Search America's historic newspaper pages from 1789-1963 or use the U.S. Newspaper Directory to find information about American newspapers published between 1690-present. Chronicling America is sponsored jointly by the National Endowment for the Humanities external link and the Library of Congress. Learn more
About The Falls City tribune. (Falls City, Neb.) 1904-191?
Falls City, Neb. (1904-191?)
- The Falls City tribune. : (Falls City, Neb.) 1904-191?
- Place of publication:
- Falls City, Neb.
- Geographic coverage:
- Ross & Ray
- Dates of publication:
- Vol. 1, no. 1 (Jan. 8, 1903 [i.e. 1904])-
- Falls City (Neb.)--Newspapers.
- Nebraska--Falls City.--fast--(OCoLC)fst01221280
- Nebraska--Richardson County.--fast--(OCoLC)fst01212383
- Richardson County (Neb.)--Newspapers.
- Absorbed: Humboldt enterprise, 1905; Rulo record; Crocker's educational journal; Dawson outlook, 1910.
- Also available on microfilm.
- Archived issues are available in digital format as part of the Library of Congress Chronicling America online collection.
- Issues for Jan. 6, 1905-May 12, 1905 also called whole no. 53-71.
- Issues for May 19, 1905-Jan. 17, 1908 called v. 2, whole no. 72-v. 4, whole no. 208.
- sn 94056446
- Preceding Titles:
- Related Links:
- View complete holdings information
- First Issue Last Issue
Falls City Tribune
The Falls City Tribune was founded in 1904 by Orra R. Ross and Ray C. Walter. The seat of Richardson County, Falls City was located just north of the Big Nemaha River and close to its confluence with the Missouri River. As an important hub of regional commerce, Falls City was a prime location for the politically minded Ross and Walter. The Tribune supported Republican policies. From April 29, 1904, to the end of its run, the paper was published by the Tribune Publishing Company--by Ross and Walter until July 6, 1906, and by E.F. Sharts thereafter. From its first issue on January 8, 1904, to its last on July 14, 1911, the Tribune appeared weekly and had a subscription fee of $1.00 per annum. It focused most of its geographic attention on Richardson County, providing regular reports from nearby towns such as Humboldt, Fargo, Ohio, Barada, Stella, Shubert, Dawson, Verdon, Williamsville, and Rulo. The paper’s layout started with four columns with a dated header and page number on pages two through four. Upon consolidation with the Humboldt Enterprise on June 23, 1905, the format expanded to a six-column layout. By that time, the Tribune boasted a readership of at least two thousand. According to its advertisements in the 1910s, the Falls City Tribune claimed the largest circulation in Richardson County.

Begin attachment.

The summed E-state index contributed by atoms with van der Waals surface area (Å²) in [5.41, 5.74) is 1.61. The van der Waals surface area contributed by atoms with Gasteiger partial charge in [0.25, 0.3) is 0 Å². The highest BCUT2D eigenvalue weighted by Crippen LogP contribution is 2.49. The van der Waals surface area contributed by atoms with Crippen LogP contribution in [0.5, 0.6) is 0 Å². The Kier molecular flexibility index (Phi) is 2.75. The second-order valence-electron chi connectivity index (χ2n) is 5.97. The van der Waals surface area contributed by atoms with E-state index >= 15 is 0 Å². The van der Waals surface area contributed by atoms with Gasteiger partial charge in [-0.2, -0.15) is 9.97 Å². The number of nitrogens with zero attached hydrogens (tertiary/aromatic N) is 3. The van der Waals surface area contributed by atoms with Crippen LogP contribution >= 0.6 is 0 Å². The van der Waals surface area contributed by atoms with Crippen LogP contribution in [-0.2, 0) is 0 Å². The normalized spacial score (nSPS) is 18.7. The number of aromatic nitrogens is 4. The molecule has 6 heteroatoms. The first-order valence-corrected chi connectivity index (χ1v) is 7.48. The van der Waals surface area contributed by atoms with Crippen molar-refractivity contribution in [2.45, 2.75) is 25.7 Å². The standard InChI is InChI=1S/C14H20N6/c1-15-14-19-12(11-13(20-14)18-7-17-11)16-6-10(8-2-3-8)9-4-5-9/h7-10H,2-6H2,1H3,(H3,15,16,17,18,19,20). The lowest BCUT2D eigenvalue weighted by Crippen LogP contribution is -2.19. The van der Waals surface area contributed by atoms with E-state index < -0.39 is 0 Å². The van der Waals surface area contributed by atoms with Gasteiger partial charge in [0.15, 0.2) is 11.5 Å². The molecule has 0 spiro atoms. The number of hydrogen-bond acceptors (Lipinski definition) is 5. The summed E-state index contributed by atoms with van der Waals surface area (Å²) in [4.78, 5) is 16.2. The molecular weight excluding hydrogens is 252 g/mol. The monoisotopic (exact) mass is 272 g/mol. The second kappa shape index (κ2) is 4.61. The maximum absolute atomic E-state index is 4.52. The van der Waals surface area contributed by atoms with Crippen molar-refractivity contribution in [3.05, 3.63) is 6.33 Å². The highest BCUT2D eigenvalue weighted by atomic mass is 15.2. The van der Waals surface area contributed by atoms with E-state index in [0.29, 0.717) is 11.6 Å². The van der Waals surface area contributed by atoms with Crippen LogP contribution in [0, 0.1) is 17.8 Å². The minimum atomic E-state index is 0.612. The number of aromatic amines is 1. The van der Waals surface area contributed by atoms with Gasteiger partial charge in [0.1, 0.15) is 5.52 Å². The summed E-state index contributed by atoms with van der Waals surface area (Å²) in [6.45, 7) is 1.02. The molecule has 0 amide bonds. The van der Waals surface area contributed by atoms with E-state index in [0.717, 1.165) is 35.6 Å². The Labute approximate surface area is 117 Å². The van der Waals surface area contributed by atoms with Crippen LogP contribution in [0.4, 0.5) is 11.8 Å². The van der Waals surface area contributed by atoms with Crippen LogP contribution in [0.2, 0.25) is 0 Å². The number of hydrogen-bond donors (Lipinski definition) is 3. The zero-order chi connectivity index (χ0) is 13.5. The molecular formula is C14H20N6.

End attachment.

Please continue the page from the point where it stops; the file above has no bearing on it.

Ross and Walter were emphatic about the reasons for their publication. Asserting complete independence from local economic and social interests, they explained: “Politically, the Tribune will be staunchly the same at all times. Its editors shall seek to make it a worthy exponent of those principles that have proven to be the best for the welfare of the American people. This policy will be stamped so plainly that its readers will know exactly what the character of their paper is; stamped so deeply that no political factional wind can alter it. These principles are Republican – nothing more, nothing less.” Besides reporting on all things Republican, the Tribune had regular columns on regional social events and happenings. Periodic features included “Social Events,” “Church News,” “Labor and Industry,” “Gardening Hints,” and “Farm Miscellany.” The Tribune featured a simple bold masthead with a subheading that listed the date and issue number. For a string of issues starting on April 22, 1910, a subheading read “Five Consolidations: Falls City Tribune, Humboldt Enterprise, Rulo Record, Crocker’s Educational Journal, and Dawson Outlook.” This referred to the Tribune’s absorption of the Humboldt Enterprise five years earlier and its acquisition of the Rulo Record, Crocker’s Educational Journal, and Dawson Outlook in 1910. On April 14, 1911, the paper’s format was altered to include a calligraphic masthead with two added text boxes on either side of the title, one listing the local weather forecast, and the other reserved for random editorial headlines.